This new feature of Windows Server 2008 allows you to create a snapshot of the Active Directory database with the command line tool ntdsutil. The created snapshot can be exposed as an LDAP server using the dsamain utility. This is useful whenever you accidently delete Active Directory objects and are unsure which backup to restore. You can also use snapshots as backups. However, this is not really a substitute for professional backups. The whole procedure for creating snapshots and viewing is quite long-winded and inconvenient in my view. Here is how it goes:

You have to use the ntdsutil tool to create a snapshot first. This is the printout of my test on the command prompt:

ntdsutil
ntdsutil: snapshot
snapshot: Activate Instance NTDS
Active instance set to "NTDS".
snapshot: create
Creating snapshot...
Snapshot set {8e2d4f3a-4857-4aa1-8291-0b970f1e99bd} generated successfully.

Before you can access the snapshot, you have to mount it:

snapshot: mount {8e2d4f3a-4857-4aa1-8291-0b970f1e99bd}
Snapshot {43178609-4381-4825-9562-66012e743728} mounted as C:\$SNAP_200706141320 _VOLUMEC$\

This long number is the GUID of the snapshot. Next, you have to expose this snapshot thru an LDAP server using the dsamain tool:

dsamain -dbpath:c:\$SNAP_200706141320_VOLUMEC$\Windows\NTDS\ntds.dit -ldapport:15000

Now, you can access this Active Directory snapshot for read access with Windows tools such as ldp or ADSIEdit. You can run the LDAP server on an active domain controller if you used ports other than the default ones. In my example, you could connect to the port 15000 to access the snapshot with ADSIEdit.

You can now browse for the objects that were accidently deleted. If you found them, you would know which backup should be restored. You probably know that it is possible to restore single Active Directory objects by marking them as authoritative. Check out this article for information about authoritative restores.

Subscribe to 4sysops newsletter!

All in all, I still find handling Active Directory backups quite complicated. However, there are third party tools which can make it a bit easier, for example the AD recovery tools from Quest. Which tools do you use to backup and restore Active Directory?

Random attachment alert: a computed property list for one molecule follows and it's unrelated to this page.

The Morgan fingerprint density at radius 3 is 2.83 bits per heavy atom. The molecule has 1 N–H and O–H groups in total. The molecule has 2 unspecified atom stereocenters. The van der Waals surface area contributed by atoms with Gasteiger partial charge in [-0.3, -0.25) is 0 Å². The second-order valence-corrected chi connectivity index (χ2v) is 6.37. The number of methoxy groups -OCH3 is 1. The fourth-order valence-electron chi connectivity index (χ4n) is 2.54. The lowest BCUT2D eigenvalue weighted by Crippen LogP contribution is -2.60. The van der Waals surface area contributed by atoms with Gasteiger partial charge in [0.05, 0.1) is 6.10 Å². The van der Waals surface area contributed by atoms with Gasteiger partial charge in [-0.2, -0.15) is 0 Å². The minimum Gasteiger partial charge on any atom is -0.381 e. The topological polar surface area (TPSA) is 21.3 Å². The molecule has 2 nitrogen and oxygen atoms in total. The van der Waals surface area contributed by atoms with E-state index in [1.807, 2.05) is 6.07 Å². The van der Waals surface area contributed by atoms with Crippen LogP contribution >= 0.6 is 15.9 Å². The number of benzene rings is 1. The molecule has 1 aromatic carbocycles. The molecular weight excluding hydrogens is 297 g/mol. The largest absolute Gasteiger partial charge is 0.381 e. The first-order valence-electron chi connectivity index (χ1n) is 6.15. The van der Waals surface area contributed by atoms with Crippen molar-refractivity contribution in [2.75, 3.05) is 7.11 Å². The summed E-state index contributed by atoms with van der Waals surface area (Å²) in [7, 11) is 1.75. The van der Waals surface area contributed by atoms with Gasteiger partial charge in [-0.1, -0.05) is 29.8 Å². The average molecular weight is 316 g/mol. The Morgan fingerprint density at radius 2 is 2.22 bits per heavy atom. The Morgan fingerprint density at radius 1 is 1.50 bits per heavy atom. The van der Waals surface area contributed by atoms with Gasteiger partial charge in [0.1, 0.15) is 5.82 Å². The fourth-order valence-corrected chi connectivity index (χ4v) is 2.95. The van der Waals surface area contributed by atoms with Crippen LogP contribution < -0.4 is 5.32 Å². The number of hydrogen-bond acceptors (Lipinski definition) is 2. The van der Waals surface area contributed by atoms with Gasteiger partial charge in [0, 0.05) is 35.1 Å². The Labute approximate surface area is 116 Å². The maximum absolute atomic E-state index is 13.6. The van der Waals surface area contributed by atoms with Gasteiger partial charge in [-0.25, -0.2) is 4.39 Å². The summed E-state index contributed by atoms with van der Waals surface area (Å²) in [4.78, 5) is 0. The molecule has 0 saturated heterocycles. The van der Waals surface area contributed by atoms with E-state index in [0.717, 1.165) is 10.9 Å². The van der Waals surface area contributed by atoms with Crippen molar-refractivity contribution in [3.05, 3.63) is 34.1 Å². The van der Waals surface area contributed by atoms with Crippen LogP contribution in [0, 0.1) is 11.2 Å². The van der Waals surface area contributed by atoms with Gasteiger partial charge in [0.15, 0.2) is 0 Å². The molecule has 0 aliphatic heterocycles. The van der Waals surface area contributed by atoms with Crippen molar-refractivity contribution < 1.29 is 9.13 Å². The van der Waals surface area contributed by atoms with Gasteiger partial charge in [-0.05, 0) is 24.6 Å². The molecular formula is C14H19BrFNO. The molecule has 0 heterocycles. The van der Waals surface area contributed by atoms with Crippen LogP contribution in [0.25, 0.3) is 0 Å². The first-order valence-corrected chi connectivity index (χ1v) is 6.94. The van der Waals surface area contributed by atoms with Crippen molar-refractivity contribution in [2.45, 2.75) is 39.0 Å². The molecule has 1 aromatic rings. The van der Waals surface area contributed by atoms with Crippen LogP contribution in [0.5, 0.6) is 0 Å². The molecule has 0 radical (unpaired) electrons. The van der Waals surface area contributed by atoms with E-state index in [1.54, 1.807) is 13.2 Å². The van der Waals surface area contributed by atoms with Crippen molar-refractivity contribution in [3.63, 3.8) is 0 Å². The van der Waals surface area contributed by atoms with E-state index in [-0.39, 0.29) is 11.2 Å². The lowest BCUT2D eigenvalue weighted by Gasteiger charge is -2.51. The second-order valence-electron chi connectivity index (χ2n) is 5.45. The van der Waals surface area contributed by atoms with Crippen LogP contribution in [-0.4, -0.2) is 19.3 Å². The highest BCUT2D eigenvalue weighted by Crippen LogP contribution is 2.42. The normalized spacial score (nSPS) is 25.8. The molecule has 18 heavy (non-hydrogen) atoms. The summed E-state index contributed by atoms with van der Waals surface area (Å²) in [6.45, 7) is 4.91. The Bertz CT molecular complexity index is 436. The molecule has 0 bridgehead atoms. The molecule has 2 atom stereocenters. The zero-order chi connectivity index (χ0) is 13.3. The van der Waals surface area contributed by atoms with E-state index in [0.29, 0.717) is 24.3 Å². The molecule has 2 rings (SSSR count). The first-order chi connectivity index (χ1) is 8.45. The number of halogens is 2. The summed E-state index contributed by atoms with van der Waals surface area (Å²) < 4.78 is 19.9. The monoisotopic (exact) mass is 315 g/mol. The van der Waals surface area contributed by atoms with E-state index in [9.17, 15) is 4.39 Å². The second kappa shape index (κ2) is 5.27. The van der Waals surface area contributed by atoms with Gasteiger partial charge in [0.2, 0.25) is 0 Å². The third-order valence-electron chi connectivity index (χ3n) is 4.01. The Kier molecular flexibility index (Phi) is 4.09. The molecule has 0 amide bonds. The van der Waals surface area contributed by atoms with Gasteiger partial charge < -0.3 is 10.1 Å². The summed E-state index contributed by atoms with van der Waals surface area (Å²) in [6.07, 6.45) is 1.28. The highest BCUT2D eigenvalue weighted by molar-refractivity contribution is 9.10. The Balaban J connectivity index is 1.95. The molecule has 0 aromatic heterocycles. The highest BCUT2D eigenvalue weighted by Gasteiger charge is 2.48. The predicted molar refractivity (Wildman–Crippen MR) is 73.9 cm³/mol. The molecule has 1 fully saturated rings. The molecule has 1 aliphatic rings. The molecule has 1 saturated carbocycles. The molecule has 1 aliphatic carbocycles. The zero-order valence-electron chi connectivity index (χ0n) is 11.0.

6 Comments
  1. Lukas Beeler 15 years ago

    ntbackup

    Small Businesses are fun 😉

  2. Yeah, NTbackup is a great backup tool for small business. Unfortunately, it will be replaced with Windows Server Backup which doesn’t support tape backups.

  3. Will 14 years ago

    We use active administratorr - powerful solution with an intuitive interface. It can backup all active directory objects in a domain and then restore only necessary ones with their attributes.Or if you have container object - you can restore all objects it contains or only objects of a particular type. In addtion - this tool is also good in active directory auditing and group policy managing.

  4. Thanks for the tip. Seems to be an interesting tool. Do you know the price? Didn't find it on their site.

  5. mike 14 years ago

    how would i go about doing this on windows server 2003? better yet, is it even possible to do this on windows server 2003?

Leave a reply

Please enclose code in pre tags

Your email address will not be published. Required fields are marked *

*

© 4sysops 2006 - 2022

CONTACT US

Please ask IT administration questions in the forums. Any other messages are welcome.

Sending

Log in with your credentials

or    

Forgot your details?

Create Account